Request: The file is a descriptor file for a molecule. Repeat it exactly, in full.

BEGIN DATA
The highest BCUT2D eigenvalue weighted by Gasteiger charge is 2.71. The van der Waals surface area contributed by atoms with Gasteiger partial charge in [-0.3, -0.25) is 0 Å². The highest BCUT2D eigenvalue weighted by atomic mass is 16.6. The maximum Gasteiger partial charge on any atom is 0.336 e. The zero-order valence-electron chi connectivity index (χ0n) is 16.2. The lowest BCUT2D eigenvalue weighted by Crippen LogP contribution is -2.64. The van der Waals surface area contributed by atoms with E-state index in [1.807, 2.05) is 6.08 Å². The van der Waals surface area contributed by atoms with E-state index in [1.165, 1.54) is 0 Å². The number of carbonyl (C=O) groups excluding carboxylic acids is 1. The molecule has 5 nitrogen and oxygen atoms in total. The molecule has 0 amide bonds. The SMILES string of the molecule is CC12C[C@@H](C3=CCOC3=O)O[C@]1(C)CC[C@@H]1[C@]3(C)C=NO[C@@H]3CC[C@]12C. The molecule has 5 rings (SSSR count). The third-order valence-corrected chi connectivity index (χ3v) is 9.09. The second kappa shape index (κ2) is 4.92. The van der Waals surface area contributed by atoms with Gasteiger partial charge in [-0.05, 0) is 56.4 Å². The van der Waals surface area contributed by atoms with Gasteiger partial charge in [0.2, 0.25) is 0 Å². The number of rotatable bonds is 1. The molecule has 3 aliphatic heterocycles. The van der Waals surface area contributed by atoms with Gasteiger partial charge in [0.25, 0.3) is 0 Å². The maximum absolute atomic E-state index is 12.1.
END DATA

The highest BCUT2D eigenvalue weighted by Gasteiger charge is 2.71. The van der Waals surface area contributed by atoms with Gasteiger partial charge in [-0.3, -0.25) is 0 Å². The highest BCUT2D eigenvalue weighted by atomic mass is 16.6. The maximum Gasteiger partial charge on any atom is 0.336 e. The zero-order valence-electron chi connectivity index (χ0n) is 16.2. The lowest BCUT2D eigenvalue weighted by Crippen LogP contribution is -2.64. The van der Waals surface area contributed by atoms with E-state index in [1.807, 2.05) is 6.08 Å². The van der Waals surface area contributed by atoms with E-state index in [1.165, 1.54) is 0 Å². The number of carbonyl (C=O) groups excluding carboxylic acids is 1. The molecule has 5 nitrogen and oxygen atoms in total. The molecule has 0 amide bonds. The SMILES string of the molecule is CC12C[C@@H](C3=CCOC3=O)O[C@]1(C)CC[C@@H]1[C@]3(C)C=NO[C@@H]3CC[C@]12C. The molecule has 5 rings (SSSR count). The third-order valence-corrected chi connectivity index (χ3v) is 9.09. The second kappa shape index (κ2) is 4.92. The van der Waals surface area contributed by atoms with Gasteiger partial charge in [-0.05, 0) is 56.4 Å². The van der Waals surface area contributed by atoms with Gasteiger partial charge in [0.2, 0.25) is 0 Å². The number of rotatable bonds is 1. The molecule has 3 aliphatic heterocycles. The van der Waals surface area contributed by atoms with Gasteiger partial charge in [0.25, 0.3) is 0 Å². The maximum absolute atomic E-state index is 12.1.